The City as a national growth machine : city-building and the role of urban development in South Korea's political and economic transitions
Author(s)Joo, Yu Min
City-building and the role of urban development in South Korea's political and economic transitions
Massachusetts Institute of Technology. Dept. of Urban Studies and Planning.
Diane E. Davis.
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This dissertation bridges the fields of international development and urban studies to examine South Korea's city building and urban development processes, arguing that the interaction between urban and industrial policies has both followed and produced the country's astonishing macroeconomic development successes. The study starts by raising the question of how a Third- World city, Seoul, which served as a minor metropolis in a primarily rural country as late as 1970, rapidly became a modern megalopolis and global front-runner in terms of ambitious and pioneering urban investments. Although South Korea's successful industrialization could be a short answer to this question, the capital city's predominant growth becomes rather puzzling when considering that South Korea, in contrast to the Latin American cases, initially developed its major industrialization and spatial development policies to support regional development and decentralization instead of promoting urban concentration in the capital city. To explain this puzzle, I examine South Korea's key spatial development policies and city building projects over the course of its economic development trajectories, from the 1960s to the 2000s. In the process of re-examining South Korea's modern economic development history with an emphasis on space, I found that the South Korean state worked actively to develop synergies between spatial and economic development, thus fortifying its role as both an industrial and urban developmental state. At consecutive stages since the late 1960s, the South Korean state deployed a disciplinary, forward-looking, set of policies targeted toward creating synergy between urban investments and macroeconomic priorities, even as it worked hard to accommodate citizen concerns about consumption, property rights, and democratization. With an eye to both political stability and economic growth, the South Korean state ended up crafting a set of spatial policies that ended up produced novel inter- and intra-urban development patterns that stood in contrast to those pursued in many other countries of the global South. Seoul's developmental gains, both urban and macroeconomic, are thus explained as an outcome of a strong state's commitment to connecting spatial and economic priorities, and to its capacity to guide these synergies over time and across various territorial scales.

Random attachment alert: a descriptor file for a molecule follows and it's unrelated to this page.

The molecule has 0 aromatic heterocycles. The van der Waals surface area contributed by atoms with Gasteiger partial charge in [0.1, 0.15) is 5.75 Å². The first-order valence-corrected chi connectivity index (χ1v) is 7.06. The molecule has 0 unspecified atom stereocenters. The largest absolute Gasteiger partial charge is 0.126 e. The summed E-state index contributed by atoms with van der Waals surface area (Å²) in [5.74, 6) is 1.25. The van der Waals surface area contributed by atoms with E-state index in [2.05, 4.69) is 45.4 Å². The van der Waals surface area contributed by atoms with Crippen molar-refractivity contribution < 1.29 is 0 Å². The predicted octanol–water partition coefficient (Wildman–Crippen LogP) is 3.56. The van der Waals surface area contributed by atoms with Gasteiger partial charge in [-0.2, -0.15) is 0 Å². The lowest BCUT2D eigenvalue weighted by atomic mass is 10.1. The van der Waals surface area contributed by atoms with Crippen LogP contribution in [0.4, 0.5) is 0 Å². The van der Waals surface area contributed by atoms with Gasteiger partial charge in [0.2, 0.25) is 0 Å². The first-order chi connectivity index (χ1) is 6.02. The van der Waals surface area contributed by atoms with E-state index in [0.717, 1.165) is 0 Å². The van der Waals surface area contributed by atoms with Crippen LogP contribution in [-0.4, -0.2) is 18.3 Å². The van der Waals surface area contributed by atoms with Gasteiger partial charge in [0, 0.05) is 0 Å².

Thesis (Ph. D.)--Massachusetts Institute of Technology, Dept. of Urban Studies and Planning, 2011.Cataloged from PDF version of thesis.Includes bibliographical references (p. 201-214).
DepartmentMassachusetts Institute of Technology. Department of Urban Studies and Planning
Massachusetts Institute of Technology
Urban Studies and Planning.